Before we’d ever heard of COVID, there was a time when the first question asked of any Finance Minister delivering their budget was always: “Is it balanced?” Those days are long gone, and the pandemic is a big reason why.
Federal Finance Minister Chrystia Freeland delivered her 2022-23 budget this week, with a bottom line that is $53 billion in the red. Once upon a time that would have been considered a big deficit, but no longer. Very few of the questions she faced in the post-budget scrum had anything to do with the deficit.
Even the Opposition seemed half-hearted about attacking the red ink. Conservatives complain about Liberal “big spending,” but then propose their own measures (including tax cuts) that would produce a virtually identical deficit.
Best of all, that $53 billion deficit is melting away before our eyes anyway – without pompous rhetoric about “fiscal rectitude,” or without painful austerity. This year’s deficit is less than half the size of last year’s, which in turn was one-third the previous deficit.
The annual deficit has shrunk by $275 billion in just two years, even as the government announces new initiatives: like $5 billion for the dental care program it negotiated with the NDP.
What gives? Why is the deficit disappearing, both in dollars and in political importance? It seems that we’ve all learned a thing or two about budgets since the pandemic struck.
The first is that governments have virtually unlimited power to spend big when they need to. They did it before: like in the Second World War when no politician would dare to complain that Canada’s military effort was “too expensive.” And they did it again during COVID. Ottawa boosted spending $250 billion in one year to protect health, and keep Canadians working and in their homes; the provinces spent tens of billions more.
The second lesson is that infatuation with balanced budgets is misplaced and counterproductive. Economists have come to appreciate that deficits, even long-running ones, can play a vital role in supporting growth and jobs when other sources of spending (like business investment or exports) are inadequate.
The final and most pleasant lesson is that the best way to get rid of a deficit is not to slash-and-burn public programs – as Canada did in the 1990s, and Europe did in the 2010s. Apart from imposing avoidable harm on society (shrinking services and infrastructure), austerity also undermines the fundamental math of fiscal progress. By sapping the macroeconomy of so much spending power, austerity slows growth, causing self-inflicted damage to the government’s own budget.
The exact opposite dynamic is now occurring in Canada, to the delight of Ms. Freeland – and her provincial counterparts. Canada’s economy is firing on all cylinders. And government’s aggressive response to the pandemic is the main reason why.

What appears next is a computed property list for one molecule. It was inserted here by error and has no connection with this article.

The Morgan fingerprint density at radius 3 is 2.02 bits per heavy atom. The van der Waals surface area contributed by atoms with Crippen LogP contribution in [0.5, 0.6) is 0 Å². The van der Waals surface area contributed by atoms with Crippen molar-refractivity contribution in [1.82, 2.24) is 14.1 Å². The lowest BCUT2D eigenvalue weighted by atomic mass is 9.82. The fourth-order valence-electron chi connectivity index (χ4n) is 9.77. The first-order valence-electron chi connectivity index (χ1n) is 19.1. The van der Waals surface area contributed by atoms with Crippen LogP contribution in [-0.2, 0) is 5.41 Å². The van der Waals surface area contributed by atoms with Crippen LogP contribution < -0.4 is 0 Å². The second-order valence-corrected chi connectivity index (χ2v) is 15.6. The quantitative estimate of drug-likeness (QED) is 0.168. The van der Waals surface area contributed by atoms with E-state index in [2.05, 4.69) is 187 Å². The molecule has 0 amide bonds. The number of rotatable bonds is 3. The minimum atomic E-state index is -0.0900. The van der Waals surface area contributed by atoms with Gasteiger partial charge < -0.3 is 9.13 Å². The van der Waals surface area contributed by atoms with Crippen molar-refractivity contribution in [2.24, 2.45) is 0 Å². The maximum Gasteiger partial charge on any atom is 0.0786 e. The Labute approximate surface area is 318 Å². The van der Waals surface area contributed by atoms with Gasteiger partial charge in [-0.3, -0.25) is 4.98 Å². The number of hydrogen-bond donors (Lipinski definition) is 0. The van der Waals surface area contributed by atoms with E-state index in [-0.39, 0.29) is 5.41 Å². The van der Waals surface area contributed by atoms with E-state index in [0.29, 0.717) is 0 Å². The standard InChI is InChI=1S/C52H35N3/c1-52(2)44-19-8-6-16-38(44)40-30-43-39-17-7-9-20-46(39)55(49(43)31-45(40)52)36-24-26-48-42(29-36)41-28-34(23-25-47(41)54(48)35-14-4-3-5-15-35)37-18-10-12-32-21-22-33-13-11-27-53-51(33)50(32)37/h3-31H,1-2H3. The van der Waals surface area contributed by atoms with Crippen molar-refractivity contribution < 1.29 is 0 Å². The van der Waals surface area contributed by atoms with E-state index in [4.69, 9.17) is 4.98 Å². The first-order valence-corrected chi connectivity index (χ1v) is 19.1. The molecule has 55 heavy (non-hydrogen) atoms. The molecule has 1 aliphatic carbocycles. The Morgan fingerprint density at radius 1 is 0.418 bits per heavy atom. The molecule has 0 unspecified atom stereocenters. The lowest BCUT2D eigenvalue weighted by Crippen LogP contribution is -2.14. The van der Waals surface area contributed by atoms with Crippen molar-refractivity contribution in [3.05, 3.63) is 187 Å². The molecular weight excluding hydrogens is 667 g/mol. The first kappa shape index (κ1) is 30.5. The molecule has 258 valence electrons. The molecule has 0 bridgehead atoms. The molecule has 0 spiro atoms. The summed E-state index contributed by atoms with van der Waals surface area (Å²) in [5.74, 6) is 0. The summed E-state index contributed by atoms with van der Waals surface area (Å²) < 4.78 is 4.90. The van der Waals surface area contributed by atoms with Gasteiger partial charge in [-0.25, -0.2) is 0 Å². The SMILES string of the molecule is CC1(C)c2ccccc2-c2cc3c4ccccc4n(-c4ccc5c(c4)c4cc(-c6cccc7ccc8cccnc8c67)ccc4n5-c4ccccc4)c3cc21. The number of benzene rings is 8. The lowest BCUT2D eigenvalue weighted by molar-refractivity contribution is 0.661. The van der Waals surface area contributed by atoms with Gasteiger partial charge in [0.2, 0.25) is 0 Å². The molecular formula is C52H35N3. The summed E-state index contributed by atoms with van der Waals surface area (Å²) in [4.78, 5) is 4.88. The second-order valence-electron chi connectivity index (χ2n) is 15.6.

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Canada’s nominal GDP grew at an astounding annualized rate of over 13 per cent in the fourth quarter of 2021. Growth this year may be as fast, perhaps faster. The unemployment rate hit a new 50-year low of 5.3 per cent in March. Wages are growing as a result, pumping billions into Canadians’ wallets – and billions into government coffers (via income taxes and GST).
This rapid growth reflects a combination of recovery from the pandemic, strong job creation, rising world prices for our resource exports, and inflation. Indeed, for the first time in 30 years, growth is so strong the Bank of Canada is now struggling to keep inflation within its target range (of 1 to 3 per cent). That will mean higher interest rates in the coming months (though rates will stay low by historical standards). But that same inflation is boosting government revenues and shrinking the deficit.
This happy fiscal recipe is being enjoyed by provincial governments, too. Several have already balanced their budgets – even Alberta, which had the worst deficit of all (relative to GDP) during the pandemic. Across the country, remaining provincial deficits equal just 1 per cent of GDP: puny by any standard.
Through these hard and frightening two years, Canadians have learned government can and must do big, expensive things to protect us when needed. Governments were not put on earth to balance their budgets; they were invented to protect and advance the public interest. And the best way to pay for the things government does is to create jobs and grow the economy. That’s now happening in a big way – and Canadians are better off for it.
Minister Freeland did not set a specific timetable for balancing the budget, and this is appropriate: partly because medium-run projections are inherently uncertain, but mostly because we now realize it doesn’t matter. By the last year of her forecast (2026-27), the remaining deficit is no more than a rounding error. And it’s not any more significant in political terms, either.
Jim Stanford is an economist and director of the Centre for Future Work in Vancouver.